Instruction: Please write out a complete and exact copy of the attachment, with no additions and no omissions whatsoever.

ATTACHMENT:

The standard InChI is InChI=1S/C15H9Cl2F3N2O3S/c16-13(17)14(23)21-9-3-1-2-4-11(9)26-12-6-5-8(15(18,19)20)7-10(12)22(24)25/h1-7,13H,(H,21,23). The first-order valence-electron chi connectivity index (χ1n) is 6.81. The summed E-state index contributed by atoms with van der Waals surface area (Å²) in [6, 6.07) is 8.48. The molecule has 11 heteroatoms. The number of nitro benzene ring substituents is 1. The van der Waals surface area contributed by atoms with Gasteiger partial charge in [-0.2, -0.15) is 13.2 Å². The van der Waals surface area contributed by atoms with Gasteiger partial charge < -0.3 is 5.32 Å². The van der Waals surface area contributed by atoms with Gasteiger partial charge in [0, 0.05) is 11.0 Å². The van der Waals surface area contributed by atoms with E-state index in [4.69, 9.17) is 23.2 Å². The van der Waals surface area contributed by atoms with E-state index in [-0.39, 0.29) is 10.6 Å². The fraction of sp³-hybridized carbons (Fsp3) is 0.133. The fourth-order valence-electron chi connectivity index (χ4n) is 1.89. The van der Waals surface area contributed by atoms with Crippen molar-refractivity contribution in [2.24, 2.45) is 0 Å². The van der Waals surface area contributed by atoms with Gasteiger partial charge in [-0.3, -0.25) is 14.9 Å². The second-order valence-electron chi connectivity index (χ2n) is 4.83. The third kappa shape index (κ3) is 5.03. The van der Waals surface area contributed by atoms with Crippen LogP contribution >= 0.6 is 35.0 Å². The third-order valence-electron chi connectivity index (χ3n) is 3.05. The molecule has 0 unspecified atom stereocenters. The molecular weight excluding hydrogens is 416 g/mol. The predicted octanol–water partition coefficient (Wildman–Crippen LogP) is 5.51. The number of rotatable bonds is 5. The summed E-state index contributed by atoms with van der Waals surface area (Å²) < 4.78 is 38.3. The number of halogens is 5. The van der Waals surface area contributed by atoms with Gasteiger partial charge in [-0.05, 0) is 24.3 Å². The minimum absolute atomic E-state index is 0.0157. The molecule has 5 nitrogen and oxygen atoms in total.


The standard InChI is InChI=1S/C15H9Cl2F3N2O3S/c16-13(17)14(23)21-9-3-1-2-4-11(9)26-12-6-5-8(15(18,19)20)7-10(12)22(24)25/h1-7,13H,(H,21,23). The first-order valence-electron chi connectivity index (χ1n) is 6.81. The summed E-state index contributed by atoms with van der Waals surface area (Å²) in [6, 6.07) is 8.48. The molecule has 11 heteroatoms. The number of nitro benzene ring substituents is 1. The van der Waals surface area contributed by atoms with Gasteiger partial charge in [-0.2, -0.15) is 13.2 Å². The van der Waals surface area contributed by atoms with Gasteiger partial charge < -0.3 is 5.32 Å². The van der Waals surface area contributed by atoms with Gasteiger partial charge in [0, 0.05) is 11.0 Å². The van der Waals surface area contributed by atoms with E-state index in [4.69, 9.17) is 23.2 Å². The van der Waals surface area contributed by atoms with E-state index in [-0.39, 0.29) is 10.6 Å². The fraction of sp³-hybridized carbons (Fsp3) is 0.133. The fourth-order valence-electron chi connectivity index (χ4n) is 1.89. The van der Waals surface area contributed by atoms with Crippen molar-refractivity contribution in [2.24, 2.45) is 0 Å². The van der Waals surface area contributed by atoms with Gasteiger partial charge in [-0.3, -0.25) is 14.9 Å². The second-order valence-electron chi connectivity index (χ2n) is 4.83. The third kappa shape index (κ3) is 5.03. The van der Waals surface area contributed by atoms with Crippen LogP contribution >= 0.6 is 35.0 Å². The third-order valence-electron chi connectivity index (χ3n) is 3.05. The molecule has 0 unspecified atom stereocenters. The molecular weight excluding hydrogens is 416 g/mol. The predicted octanol–water partition coefficient (Wildman–Crippen LogP) is 5.51. The number of rotatable bonds is 5. The summed E-state index contributed by atoms with van der Waals surface area (Å²) < 4.78 is 38.3. The number of halogens is 5. The van der Waals surface area contributed by atoms with Gasteiger partial charge in [-0.05, 0) is 24.3 Å². The minimum absolute atomic E-state index is 0.0157. The molecule has 5 nitrogen and oxygen atoms in total.